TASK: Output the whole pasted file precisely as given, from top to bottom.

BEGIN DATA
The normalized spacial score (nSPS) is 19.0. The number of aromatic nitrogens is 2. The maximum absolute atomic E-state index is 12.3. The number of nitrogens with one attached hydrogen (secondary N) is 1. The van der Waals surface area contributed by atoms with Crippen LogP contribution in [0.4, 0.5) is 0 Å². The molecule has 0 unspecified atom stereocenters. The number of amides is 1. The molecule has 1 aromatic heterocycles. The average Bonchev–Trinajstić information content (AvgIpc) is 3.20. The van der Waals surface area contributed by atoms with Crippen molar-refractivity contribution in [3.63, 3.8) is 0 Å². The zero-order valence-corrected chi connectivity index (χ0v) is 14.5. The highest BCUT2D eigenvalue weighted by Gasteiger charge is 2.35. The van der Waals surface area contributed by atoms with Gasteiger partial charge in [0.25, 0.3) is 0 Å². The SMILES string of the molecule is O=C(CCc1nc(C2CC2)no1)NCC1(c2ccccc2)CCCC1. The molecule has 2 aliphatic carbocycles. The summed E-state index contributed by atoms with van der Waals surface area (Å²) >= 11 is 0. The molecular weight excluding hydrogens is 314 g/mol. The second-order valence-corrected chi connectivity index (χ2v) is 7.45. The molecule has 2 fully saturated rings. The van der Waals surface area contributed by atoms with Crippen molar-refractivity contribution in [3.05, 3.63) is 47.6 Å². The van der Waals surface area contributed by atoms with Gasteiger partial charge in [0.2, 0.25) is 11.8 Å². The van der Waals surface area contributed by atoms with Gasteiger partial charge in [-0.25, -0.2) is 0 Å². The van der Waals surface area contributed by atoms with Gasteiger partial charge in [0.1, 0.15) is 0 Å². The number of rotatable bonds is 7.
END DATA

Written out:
The normalized spacial score (nSPS) is 19.0. The number of aromatic nitrogens is 2. The maximum absolute atomic E-state index is 12.3. The number of nitrogens with one attached hydrogen (secondary N) is 1. The van der Waals surface area contributed by atoms with Crippen LogP contribution in [0.4, 0.5) is 0 Å². The molecule has 0 unspecified atom stereocenters. The number of amides is 1. The molecule has 1 aromatic heterocycles. The average Bonchev–Trinajstić information content (AvgIpc) is 3.20. The van der Waals surface area contributed by atoms with Crippen molar-refractivity contribution in [3.63, 3.8) is 0 Å². The zero-order valence-corrected chi connectivity index (χ0v) is 14.5. The highest BCUT2D eigenvalue weighted by Gasteiger charge is 2.35. The van der Waals surface area contributed by atoms with Gasteiger partial charge in [0.25, 0.3) is 0 Å². The SMILES string of the molecule is O=C(CCc1nc(C2CC2)no1)NCC1(c2ccccc2)CCCC1. The molecule has 2 aliphatic carbocycles. The summed E-state index contributed by atoms with van der Waals surface area (Å²) >= 11 is 0. The molecular weight excluding hydrogens is 314 g/mol. The second-order valence-corrected chi connectivity index (χ2v) is 7.45. The molecule has 2 fully saturated rings. The van der Waals surface area contributed by atoms with Crippen molar-refractivity contribution in [3.05, 3.63) is 47.6 Å². The van der Waals surface area contributed by atoms with Gasteiger partial charge in [0.2, 0.25) is 11.8 Å². The van der Waals surface area contributed by atoms with Gasteiger partial charge in [-0.25, -0.2) is 0 Å². The van der Waals surface area contributed by atoms with Gasteiger partial charge in [0.1, 0.15) is 0 Å². The number of rotatable bonds is 7.